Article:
With the benefit of hindsight, we can see through Jesus' response, “No one is good but God alone.” It's as though he's trying to get the man's thinking to jump the tracks, to stop travelling down the road he's on and instead find a new way. And likewise, when Jesus takes on the man's search, with real love and affection, and says “You know, there's just one thing you need to do...” we understand that too. It's the one thing that would enable that man to make a new start, to re-centre his life around the kingdom of God that Jesus was proclaiming, to make a total commitment to something that was outside of him and to do that knowing he could completely trust the person who was inviting him.

What we don't get to see with hindsight, though, is how the same story keeps happening in our lives. When we start to feel the itch that says, I want to know that my life means something beyond me, we don't often recognize it as the same quest that brought this rich man to Jesus. And when Jesus says to you or to me, “There's just one thing you need to do...” we don't see it as the answer to our question, we usually see it as a whole new set of problems! I'm not just talking about material possessions, though in the place and time where we live I suspect Jesus would have that same message for us. But he's also saying, whatever it is that you're holding on to, spending your time and energy on, defining your life by – let go of it, and trust me instead.

We don't get to know how that's going to work out before it happens. But I guess that's what trust means, isn't it? And we do have to decide who or what we are going to trust as we live our lives. Sometimes we're in the position of Peter or Andrew or Zacchaeus or Levi, and we know that what we have been trusting isn't working out, so it's easy to choose something better. You may even have been in the position Job was in, in our first reading, where you have nothing left of your own to rely on and you are desperate to find anything that will give you an anchor. But what if finding the real faith – and the real life – that you want, means letting go of what you have, when it's comfortable, privileged, and full? That's when we really need to know who and what we're putting our trust in.

That question is going to come up later on in this service. I'm going to ask you some questions about who you trust: not just to Caitlyn and Heidi, through their parents and godparents, but to everyone here. Do you believe in God the Father? In Jesus Christ, the Son of God? In God the Holy Spirit? Don't say yes if you don't mean it! But if you do say yes, you will also be able to join in the reasons why we believe and trust in God: because we know God and God's character through creation; because we know the story of Jesus and how, through his death and resurrection, God showed us how giving our lives away is the only way to real life; because the Holy Spirit is here, active in our lives, drawing us together to be a people in the midst of whom God can be known and experienced. That's why we trust God, even though our own personal journeys are still ahead of us, and we know that trust will be tested and even rocked, but it's still worth hanging on to.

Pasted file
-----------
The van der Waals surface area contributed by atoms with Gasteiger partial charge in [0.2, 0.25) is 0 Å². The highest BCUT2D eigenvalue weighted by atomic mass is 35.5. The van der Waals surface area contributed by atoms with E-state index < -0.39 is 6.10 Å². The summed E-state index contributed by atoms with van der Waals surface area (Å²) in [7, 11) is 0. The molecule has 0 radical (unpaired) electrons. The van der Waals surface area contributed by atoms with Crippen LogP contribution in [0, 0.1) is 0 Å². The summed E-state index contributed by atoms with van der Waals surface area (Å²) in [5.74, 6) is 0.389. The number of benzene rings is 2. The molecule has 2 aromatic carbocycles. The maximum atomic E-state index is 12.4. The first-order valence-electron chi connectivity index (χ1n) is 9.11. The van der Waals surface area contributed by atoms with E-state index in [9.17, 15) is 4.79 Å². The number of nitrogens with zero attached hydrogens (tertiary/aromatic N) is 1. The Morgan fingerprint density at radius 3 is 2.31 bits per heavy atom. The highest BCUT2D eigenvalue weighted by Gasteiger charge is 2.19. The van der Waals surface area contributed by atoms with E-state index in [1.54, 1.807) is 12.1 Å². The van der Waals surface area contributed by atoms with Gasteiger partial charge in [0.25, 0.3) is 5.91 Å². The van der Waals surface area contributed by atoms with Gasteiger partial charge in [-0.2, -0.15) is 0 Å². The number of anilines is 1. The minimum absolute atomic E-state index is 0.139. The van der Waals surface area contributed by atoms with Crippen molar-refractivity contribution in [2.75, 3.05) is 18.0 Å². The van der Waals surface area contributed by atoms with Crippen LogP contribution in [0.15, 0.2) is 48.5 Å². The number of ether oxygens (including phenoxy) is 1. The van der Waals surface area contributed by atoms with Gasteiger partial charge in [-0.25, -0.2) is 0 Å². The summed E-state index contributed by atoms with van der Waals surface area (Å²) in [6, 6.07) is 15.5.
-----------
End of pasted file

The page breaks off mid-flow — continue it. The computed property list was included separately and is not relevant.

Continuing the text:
Maybe there's one step even beyond turning belief into trust – and that's turning it into conviction. We know what it looks like when someone lives and acts with conviction. That usually gets our attention, and it often inspires us to reach beyond ourselves too. The man in the gospel story needed to find a conviction that he could act on, and Jesus offered him one – the conviction that what God is up to is worth being a part of, so much so that we want nothing else to get in the way. Jesus offers us the same conviction to re-focus our lives around, too. And if we want Heidi and Caitlyn, and the other children in our midst, to grow up knowing and believing in and trusting God – or for that matter, if we want anyone else to pay attention to what faith might mean and to reach out for what God has to offer them – we need to be people who live by our conviction. We need to show, and demonstrate, that the life God offers us is the best thing we could ever receive, and that God's purpose in putting human life in a completely new perspective, is worth leaving all our old perspectives behind.

That probably sounds too heroic. But it's not about you being a hero. Quite the opposite. It's about taking the focus off what you can or can't do, and putting it on what God is doing instead. It's about clearing away the interference, the competing priorities, that tie us to our own capabilities, when what we really need to know is, what can God do with our lives? That's a question we ask today for Heidi and Caitlyn, but really every one of us is asking it for ourselves too. The answer is still to be lived, but sure to be amazing.